Friday, April 24, 2015

Who are these BARF people Anyhow? -George Lucas's Astroturf Housing Activist Mercenaries

 Who are these BARF people Anyhow? - George Lucas's Astroturf Housing Activist Mercenaries

Like a nobleman of old,  flogging a peasant for casting a shadow upon his path, George Lucas is using his neighbors as his whipping boy.
Earlier this week, I was notified by a social activist friend in San Francisco that a group calling themselves SFBARF may be coming to town to create disruption and advocate for the Grady Ranch project, "The Revenge Villas".  While, the generous gift of affordable housing is appreciated, the local middle class community of Marinwood-Lucas Valley will be stuck with millions of dollars of development costs for roads, sewer and water, new schools, public safety and fifty years of tax free status.  His attorney, former supervisor, and millionaire lobbyist , Gary Giacomini, says George thinks there are "too many millionaires" igniting class warfare against Marin.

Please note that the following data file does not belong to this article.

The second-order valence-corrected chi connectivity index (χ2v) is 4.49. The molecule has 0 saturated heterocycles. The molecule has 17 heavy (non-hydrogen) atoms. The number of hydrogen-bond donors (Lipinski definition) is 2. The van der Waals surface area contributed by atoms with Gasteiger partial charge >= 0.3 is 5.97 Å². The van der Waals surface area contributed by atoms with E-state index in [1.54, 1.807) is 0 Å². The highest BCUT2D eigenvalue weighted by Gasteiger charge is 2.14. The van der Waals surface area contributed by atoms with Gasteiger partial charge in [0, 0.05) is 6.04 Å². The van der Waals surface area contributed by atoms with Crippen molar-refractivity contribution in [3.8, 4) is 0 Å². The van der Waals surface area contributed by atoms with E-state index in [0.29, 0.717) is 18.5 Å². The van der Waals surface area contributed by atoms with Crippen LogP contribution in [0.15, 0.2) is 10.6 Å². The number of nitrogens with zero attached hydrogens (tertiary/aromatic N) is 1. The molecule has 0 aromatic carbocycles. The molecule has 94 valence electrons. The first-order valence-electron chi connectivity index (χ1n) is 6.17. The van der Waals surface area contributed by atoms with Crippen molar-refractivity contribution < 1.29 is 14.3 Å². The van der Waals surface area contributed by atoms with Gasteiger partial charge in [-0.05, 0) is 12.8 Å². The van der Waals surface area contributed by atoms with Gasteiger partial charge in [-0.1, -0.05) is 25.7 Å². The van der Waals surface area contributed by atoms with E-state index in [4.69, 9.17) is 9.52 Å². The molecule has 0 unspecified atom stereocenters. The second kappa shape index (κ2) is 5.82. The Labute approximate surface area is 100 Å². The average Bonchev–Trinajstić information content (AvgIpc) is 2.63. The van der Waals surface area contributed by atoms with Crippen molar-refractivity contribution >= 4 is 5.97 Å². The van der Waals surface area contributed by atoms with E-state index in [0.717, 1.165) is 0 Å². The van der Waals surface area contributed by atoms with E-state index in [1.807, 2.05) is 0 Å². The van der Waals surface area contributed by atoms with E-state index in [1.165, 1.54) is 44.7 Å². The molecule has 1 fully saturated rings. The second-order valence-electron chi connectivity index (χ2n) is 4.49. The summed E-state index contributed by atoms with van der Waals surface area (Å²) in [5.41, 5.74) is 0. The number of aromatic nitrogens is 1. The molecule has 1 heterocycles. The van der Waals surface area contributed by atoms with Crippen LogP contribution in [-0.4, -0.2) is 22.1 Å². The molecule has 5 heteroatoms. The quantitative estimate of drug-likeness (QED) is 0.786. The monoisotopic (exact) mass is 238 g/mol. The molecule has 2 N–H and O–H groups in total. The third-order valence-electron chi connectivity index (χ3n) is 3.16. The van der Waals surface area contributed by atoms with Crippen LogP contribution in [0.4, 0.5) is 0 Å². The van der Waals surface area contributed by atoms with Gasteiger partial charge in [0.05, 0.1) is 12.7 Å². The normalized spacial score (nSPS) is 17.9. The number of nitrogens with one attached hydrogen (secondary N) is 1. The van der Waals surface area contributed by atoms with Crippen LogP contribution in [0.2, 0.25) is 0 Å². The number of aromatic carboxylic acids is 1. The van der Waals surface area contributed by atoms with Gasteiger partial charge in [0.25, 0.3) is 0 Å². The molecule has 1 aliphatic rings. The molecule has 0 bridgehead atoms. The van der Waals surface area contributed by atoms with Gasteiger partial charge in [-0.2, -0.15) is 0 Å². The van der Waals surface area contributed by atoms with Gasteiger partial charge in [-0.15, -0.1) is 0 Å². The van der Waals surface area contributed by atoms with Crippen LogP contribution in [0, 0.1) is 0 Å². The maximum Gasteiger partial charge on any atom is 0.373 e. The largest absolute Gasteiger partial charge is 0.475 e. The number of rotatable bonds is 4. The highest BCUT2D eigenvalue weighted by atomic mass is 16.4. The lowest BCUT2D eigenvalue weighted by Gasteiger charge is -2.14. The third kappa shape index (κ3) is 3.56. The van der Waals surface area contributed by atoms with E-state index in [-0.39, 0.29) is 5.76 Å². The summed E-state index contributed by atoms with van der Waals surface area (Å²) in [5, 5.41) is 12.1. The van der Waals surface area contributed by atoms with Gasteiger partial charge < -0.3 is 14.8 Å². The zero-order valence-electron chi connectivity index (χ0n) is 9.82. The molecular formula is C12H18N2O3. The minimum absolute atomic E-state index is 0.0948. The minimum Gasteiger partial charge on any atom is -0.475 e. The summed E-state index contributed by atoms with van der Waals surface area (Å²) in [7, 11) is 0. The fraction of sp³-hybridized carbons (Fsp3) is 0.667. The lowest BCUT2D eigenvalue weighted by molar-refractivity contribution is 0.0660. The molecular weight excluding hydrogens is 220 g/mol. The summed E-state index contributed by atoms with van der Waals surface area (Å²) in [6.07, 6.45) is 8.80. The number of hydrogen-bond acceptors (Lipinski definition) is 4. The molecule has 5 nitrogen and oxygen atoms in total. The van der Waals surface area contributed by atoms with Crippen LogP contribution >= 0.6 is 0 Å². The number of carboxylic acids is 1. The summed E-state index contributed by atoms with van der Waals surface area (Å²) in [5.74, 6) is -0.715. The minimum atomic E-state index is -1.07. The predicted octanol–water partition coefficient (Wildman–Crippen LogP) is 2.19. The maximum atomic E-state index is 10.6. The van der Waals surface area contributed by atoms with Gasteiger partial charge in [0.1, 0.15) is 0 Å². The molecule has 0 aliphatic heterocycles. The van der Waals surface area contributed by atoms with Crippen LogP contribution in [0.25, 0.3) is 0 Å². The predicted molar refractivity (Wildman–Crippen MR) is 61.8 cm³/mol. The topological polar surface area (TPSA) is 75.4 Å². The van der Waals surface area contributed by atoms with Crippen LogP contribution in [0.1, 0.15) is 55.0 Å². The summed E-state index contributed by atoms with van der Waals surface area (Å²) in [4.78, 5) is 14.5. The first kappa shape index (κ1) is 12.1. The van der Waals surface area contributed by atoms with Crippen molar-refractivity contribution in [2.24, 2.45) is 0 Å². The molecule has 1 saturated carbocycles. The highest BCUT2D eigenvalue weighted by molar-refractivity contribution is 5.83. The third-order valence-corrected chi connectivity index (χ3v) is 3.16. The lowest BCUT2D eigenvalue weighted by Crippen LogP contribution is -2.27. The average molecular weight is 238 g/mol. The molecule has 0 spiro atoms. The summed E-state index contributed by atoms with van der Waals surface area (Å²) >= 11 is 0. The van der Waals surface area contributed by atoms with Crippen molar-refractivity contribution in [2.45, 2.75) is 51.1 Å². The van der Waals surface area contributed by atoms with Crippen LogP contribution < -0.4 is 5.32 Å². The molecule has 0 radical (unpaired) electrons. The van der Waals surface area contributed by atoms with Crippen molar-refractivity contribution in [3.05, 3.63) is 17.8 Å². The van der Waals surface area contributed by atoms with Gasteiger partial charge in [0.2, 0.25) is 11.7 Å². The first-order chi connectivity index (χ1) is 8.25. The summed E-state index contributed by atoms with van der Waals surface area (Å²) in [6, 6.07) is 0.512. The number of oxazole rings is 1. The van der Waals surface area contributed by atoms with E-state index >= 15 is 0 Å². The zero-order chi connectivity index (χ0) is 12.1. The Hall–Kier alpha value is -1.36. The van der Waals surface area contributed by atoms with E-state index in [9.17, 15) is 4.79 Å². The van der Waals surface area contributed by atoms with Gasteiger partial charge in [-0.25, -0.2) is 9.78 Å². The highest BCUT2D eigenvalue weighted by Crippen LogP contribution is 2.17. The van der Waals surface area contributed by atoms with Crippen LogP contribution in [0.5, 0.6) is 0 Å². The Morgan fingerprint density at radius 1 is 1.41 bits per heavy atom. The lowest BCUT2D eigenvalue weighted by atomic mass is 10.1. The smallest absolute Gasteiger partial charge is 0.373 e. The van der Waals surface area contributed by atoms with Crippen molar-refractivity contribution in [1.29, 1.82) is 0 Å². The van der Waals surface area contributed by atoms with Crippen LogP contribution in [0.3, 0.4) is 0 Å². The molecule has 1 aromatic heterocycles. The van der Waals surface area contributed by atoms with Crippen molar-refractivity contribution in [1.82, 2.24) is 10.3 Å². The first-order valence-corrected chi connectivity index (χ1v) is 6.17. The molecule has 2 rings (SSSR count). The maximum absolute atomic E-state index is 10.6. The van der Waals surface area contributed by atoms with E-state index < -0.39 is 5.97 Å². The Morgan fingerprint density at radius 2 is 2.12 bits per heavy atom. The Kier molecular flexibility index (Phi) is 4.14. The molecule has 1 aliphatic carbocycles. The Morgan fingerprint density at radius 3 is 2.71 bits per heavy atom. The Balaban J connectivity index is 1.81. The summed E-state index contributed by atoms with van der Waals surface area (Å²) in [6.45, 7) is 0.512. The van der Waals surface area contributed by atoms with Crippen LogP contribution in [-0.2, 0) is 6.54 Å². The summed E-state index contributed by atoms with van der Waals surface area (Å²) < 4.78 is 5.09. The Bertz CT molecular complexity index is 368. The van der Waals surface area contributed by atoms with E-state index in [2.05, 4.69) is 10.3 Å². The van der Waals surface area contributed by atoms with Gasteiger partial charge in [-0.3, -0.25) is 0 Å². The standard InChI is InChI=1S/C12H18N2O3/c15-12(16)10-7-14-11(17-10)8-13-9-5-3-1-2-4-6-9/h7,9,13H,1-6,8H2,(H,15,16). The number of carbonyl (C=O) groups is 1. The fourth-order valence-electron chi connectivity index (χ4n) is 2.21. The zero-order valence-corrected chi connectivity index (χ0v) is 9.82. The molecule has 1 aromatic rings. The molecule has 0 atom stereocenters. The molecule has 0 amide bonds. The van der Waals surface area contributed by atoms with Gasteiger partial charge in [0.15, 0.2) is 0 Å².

In addition, he has enlisted the help of his Hollywood PR firm to spread the message of "St. George helps the poor, from the Greedy Millionaires next Door" B.S.   George Lucas is one of the RICHEST MEN IN THE WORLD with BILLIONS to spend. Like a nobleman of old,  flogging a peasant for casting a shadow upon his path, he is using our community as his whipping boy.  
The issue of Housing Redevelopment is as much about Democracy and Class Warfare as it is about issues of Water, Traffic and Urbanism.  The political and social elites are justifying the destruction of communities to rebuild them in their imagine Smart Growth Utopia as a "necessity to eliminate sprawl (the suburbs).  They will use "any means necessary" to achieve their ends including inciting class warfare, suspension of the local political process, onerous taxation and the destruction of property rights.  Unfortunately, it appears they are also willing to use these feckless BARFers from San Francisco to foster class hatred and call us "Millionaire NIMBYS".
We will not let this happen.  We will Save Marin Again!

Who is SFBARF?